What to do with Pakistan’s illiterate youth?

Prof Farakh A Khan (15.10.12)
The UN has now presented alarming population figures about Pakistan. I have written about this many times. My claim that population figures are a sham a crutch to lean on by our scholars to explain our failure of economic development. It is not the number but what you do with it. UN now tells us that 65% of Pakistani population is under 25 years age. But what is more alarming is that 32% of our population between the age of 15 and 29 years are illiterate. Of these 6% have any technical skills and only 2.5% received any training. Majority of the illiterate youth are in our rural areas. These are depressing figures (Ticking bomb. Editorial. Dawn. October 14, 2012). The usual remedy put forward by our economic gurus is to reduce population growth. This is a very long term strategy and doubtful outcome. Ayub Khan’s family planning programme with backing of the Americans did not succeed. People have the naive idea that if we educate our youth somehow Pakistan will become a developed state. We spent billions on educating adults with no success. In our planning we turned a blind eye to 32% of our population since 1947. This is our lost population ignored by the state.

We also established vocational training centres at great expense for only the educated youth with dubious results. These schemes only provided employment to the staff. So what is the answer?

I have always believed that the answer to our problems lies with us and not by importing systems from some other country. This is what China did. When tractors were introduced in Pakistan it was considered as a risky enterprise. However very soon workshops opened up in small towns and even in remote villages. This had nothing to do with the government. It was a purely a private endeavour based on experience of car and truck workshops. Lot of illiterate youth found employment in tractor-trolley sector in the rural areas. They were even bold enough to create a ‘van’ using Peter pump as an engine.

How can the government help 32% of our population? Presently it can do nothing because the institutions are so corrupt and incompetent that the money dedicated to this sector will go down the drain like so many ‘poverty alleviation’ programmes launched by successive governments in Pakistan.

What government should do is to use the existing small private workshops introduce better working conditions and pay them to train the illiterate youth. There are many other areas in the private sector, which can be opened for the youth training. A sincere government can do a lot instead of doling out money under Benazir Income Support Programme, which only creates beggars.

Pakistan has a chronic financial problem because we are made to believe that only the army can save us from India and has to take the major share of our resources. We have to remind ourselves that all wars (1965, 1971, Siachin and Kargil) were the brainchild of our elite army. The military action in Fata since 2009, which is not likely to conclude soon is a huge drain on our financial system and is not sustainable in the long term. In the perception to rush into saving Pakistan from India and snatch Kashmir we have a bloated army and no end in sight. Today the defence of Pakistan lies with the people and not the army. Unfortunately the army is not under any ones control and is free to spend without any constraints and feel proud of not being monitored by ‘civilians’. Pakistan is the only Third World country with nuclear capability. Instead of making a bomb we should have invested in nuclear power plants from our expertise. With enormous amount of money (we have no secure figures) sunk into the ‘Bum’ we could have upgraded our social sector. The only beneficiaries are the ‘Father’ or ‘Mother’ of the ‘Bum’. Today instead of saving Pakistan we are trying to save our ‘Bum’. So far the military brass has enriched it self rather than bother about the country.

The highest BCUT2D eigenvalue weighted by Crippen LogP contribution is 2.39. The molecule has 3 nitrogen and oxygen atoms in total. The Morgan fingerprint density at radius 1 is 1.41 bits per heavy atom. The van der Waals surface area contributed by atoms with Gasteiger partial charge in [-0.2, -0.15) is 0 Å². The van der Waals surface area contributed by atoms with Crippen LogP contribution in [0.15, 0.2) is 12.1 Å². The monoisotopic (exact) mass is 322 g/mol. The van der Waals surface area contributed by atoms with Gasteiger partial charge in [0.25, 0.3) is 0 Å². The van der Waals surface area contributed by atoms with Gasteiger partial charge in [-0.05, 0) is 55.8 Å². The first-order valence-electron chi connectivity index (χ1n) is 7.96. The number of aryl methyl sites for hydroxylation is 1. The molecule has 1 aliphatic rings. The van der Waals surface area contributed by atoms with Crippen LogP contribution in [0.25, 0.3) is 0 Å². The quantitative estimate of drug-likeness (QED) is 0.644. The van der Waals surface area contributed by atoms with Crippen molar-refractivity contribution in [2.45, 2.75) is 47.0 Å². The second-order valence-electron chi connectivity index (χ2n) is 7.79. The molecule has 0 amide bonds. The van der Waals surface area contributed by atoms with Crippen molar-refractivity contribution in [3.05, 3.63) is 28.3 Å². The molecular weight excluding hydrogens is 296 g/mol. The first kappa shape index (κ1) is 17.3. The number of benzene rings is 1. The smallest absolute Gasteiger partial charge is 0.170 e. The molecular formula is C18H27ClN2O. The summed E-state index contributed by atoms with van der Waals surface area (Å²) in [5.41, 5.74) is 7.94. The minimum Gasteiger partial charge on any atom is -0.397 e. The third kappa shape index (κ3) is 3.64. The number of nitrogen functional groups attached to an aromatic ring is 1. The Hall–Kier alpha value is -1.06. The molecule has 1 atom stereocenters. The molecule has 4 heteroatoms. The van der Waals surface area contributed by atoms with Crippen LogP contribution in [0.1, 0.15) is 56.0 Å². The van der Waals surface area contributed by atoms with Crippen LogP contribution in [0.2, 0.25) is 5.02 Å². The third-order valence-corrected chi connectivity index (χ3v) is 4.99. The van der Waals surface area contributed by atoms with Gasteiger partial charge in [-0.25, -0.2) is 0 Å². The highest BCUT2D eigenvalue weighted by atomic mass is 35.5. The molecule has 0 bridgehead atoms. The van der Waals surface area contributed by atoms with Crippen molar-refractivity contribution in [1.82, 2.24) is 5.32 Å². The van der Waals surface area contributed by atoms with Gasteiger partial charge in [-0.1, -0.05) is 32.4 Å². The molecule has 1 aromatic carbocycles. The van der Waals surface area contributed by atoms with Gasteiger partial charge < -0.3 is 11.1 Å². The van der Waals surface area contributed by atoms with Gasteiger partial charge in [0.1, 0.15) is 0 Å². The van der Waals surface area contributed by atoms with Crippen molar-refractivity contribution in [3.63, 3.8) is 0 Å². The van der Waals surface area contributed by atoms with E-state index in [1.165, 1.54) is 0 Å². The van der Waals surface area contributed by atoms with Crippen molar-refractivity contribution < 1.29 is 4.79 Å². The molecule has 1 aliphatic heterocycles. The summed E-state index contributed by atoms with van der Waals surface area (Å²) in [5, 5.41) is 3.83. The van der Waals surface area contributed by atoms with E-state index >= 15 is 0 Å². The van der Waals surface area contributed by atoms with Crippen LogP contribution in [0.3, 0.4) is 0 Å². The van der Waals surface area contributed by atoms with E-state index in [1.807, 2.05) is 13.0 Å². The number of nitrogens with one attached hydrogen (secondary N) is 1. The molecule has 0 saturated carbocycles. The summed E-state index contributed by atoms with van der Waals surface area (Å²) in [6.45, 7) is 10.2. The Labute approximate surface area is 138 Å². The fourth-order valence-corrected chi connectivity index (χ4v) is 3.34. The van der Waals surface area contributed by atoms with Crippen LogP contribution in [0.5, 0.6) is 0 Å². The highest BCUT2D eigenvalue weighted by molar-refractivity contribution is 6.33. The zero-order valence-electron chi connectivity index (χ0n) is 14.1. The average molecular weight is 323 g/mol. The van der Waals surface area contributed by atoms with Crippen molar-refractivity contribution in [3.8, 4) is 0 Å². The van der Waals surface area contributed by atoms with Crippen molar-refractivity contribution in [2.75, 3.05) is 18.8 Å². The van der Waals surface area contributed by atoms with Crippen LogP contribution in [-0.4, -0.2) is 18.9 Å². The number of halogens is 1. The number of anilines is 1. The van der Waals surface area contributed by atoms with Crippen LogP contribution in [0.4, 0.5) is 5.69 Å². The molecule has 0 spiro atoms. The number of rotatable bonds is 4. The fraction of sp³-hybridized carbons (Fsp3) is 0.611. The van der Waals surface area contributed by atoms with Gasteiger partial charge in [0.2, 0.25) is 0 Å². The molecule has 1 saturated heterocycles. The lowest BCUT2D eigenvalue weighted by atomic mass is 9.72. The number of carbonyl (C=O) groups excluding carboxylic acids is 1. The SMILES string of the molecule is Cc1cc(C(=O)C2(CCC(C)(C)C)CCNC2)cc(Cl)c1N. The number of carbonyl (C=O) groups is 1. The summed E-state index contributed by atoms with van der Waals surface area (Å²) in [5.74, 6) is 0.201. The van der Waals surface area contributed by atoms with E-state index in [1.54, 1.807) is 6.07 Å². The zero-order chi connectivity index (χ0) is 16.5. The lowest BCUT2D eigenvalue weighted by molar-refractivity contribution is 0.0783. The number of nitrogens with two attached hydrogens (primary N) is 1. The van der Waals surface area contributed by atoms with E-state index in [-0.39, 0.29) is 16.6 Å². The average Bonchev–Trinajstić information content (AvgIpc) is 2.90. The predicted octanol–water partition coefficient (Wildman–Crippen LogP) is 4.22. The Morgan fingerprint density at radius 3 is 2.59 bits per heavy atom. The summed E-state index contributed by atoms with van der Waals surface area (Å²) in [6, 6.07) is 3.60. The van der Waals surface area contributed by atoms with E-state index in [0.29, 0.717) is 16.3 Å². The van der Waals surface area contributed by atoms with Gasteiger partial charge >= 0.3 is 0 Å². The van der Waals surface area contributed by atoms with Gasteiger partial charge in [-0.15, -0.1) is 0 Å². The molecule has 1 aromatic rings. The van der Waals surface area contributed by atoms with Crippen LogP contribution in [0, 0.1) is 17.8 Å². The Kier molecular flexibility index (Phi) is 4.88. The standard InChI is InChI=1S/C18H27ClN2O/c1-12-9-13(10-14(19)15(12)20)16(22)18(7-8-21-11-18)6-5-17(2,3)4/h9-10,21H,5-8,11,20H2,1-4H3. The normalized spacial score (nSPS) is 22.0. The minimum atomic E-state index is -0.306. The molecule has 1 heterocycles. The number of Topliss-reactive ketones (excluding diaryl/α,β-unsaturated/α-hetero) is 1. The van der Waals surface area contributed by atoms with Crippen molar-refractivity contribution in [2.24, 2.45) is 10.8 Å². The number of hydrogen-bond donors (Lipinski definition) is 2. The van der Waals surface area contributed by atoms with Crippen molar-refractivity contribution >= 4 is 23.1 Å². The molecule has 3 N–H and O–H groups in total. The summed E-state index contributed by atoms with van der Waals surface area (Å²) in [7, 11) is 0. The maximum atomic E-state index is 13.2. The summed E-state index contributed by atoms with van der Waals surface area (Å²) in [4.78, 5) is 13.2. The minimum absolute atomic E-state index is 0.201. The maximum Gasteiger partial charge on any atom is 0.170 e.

Our civilian governments are no better. They focus on grandiose projects using them a vote pullers. One small example is new road building projects in Lahore. These roads are designed for the motorists and not pedestrians or cyclists. There are strong allegations of corruption, scams and mismanagement with cases pending in the courts.

Then we have aid money. Our rulers and their cronies gobble up huge sums of aid money. Our foreign aided projects are rife with corruption including payments to foreign ‘consultants’. We now need Turkey to clean our cities, import railway engines and bogies from China and textile from Bangladesh. Pakistan is a beggar state living off other people’s money and expertise.

Let me remind you that in UAE and Saudi Arabia major building projects were undertaken by illiterate Pakistani youth. They were also being used in Libya in the oil industry. These are people who escaped from stagnant Pakistan where they had no future. Our governments were proud to export our illiterate youth first to UK and then Middle East. Only Pakistan has failed to use this vast human resource. Nevertheless our overseas Pakistanis are remitting money back home which sustains our economy. Our economists and leaders consider 32% of our deprived population as part of Pakistan’s problem and not an asset. The only solution from the government was to sterilise them. If we had focused on this population in1947 Pakistan would have been a developed country today.

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